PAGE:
Refugee Process for Ukrainians in the U.S.
The legal term “refugee” means a person who meets the definition of a refugee under the Immigration and Nationality Act (INA) of the United States.
In everyday language, the word “refugee” simply means someone who had to flee their home because of war or another disaster. However, the legal term “refugee” means a person who meets the definition of a refugee under the Immigration and Nationality Act (INA) of the United States, and who has been designated a refugee while still living abroad and selected for resettlement in the United States. A refugee under the INA is defined as a person who is outside their country of nationality or outside the country where they last lived for a length of time, and who cannot go back to their country, and who cannot be protected by the government of that country, because of past persecution or a fear of future persecution, on account of race, religion, nationality, political opinion, or membership in a particular social group.
Refugee Processing Abroad
In order for someone to come to the United States as a refugee, they must go through refugee processing abroad. This is a long, bureaucratic process. They cannot apply directly to the United States for refugee status. Instead, people generally must register with the United Nations High Commissioner for Refugees. They then undergo extensive vetting, and if they are determined to have a valid refugee claim, they are then resettled in a safe country. They do not get to choose the country they are resettled in, though family ties are taken into account.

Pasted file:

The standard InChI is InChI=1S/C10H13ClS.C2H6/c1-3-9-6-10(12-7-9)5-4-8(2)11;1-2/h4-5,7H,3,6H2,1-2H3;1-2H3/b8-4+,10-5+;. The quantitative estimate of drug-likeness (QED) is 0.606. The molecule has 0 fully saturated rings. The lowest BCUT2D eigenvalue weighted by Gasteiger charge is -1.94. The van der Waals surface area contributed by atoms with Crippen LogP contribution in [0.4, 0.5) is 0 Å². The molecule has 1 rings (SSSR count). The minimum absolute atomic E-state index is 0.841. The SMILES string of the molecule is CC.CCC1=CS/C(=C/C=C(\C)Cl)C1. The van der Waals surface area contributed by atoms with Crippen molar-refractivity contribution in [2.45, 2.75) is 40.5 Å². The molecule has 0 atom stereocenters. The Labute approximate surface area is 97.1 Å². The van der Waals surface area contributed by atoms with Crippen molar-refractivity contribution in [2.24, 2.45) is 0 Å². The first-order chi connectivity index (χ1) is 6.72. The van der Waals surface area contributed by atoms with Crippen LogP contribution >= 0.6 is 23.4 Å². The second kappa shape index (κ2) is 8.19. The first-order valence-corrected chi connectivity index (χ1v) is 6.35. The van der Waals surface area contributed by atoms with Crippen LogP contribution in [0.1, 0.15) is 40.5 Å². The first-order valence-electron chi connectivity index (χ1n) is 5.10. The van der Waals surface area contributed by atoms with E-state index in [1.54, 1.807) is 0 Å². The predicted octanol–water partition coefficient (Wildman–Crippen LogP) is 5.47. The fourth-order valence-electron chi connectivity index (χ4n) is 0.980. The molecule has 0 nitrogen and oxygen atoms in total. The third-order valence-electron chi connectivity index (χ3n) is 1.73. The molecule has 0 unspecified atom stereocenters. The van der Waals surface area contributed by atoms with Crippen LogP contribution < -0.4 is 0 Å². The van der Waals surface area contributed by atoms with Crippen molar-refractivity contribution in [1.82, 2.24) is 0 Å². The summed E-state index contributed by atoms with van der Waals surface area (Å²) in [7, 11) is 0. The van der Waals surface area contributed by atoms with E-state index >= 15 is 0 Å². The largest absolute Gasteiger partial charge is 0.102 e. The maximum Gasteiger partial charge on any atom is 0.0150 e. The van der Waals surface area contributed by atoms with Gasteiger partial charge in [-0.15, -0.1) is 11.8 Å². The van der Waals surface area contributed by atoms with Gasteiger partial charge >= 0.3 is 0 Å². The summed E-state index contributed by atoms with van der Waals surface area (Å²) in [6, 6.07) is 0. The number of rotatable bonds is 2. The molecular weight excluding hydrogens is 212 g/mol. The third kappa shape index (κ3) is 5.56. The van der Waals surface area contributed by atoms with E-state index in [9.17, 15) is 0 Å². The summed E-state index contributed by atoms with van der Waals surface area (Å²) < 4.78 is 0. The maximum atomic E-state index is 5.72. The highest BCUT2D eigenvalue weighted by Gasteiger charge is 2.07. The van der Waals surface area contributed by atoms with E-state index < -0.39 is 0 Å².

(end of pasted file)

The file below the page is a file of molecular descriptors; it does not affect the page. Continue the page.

Lautenberg Refugee Processing for Religious Minorities
One exception to registering for refugee status abroad is the Lautenberg program, which facilitates family reunification for refugees who are religious minorities. Some Ukrainians from religious minority groups, including Jews, Evangelical Christians, and Ukrainian Christians of the Orthodox and Roman Catholic denominations, may be able to reunite with family members in the U.S. under the Lautenberg program. To qualify, the person must be the child, parent, sibling, grandparent, or grandchild of a U.S. citizen, lawful permanent resident, asylee, or refugee. To start the application process, the U.S. relative must apply through a resettlement agency located near where the U.S. family member lives. More information is available via HIAS and other refugee resettlement agencies. On March 24, 2022, the Biden Administration announced a commitment to bring 100,000 Ukrainians to the United States. On April 21, 2022, the administration announced the creation of Uniting for Ukraine, a special humanitarian parole program for Ukrainians. The program began accepting applications on April 25, 2022. Please see our Uniting for Ukraine article for more information about this program. The administration also announced increased refugee resettlement processing, but details are as yet unknown.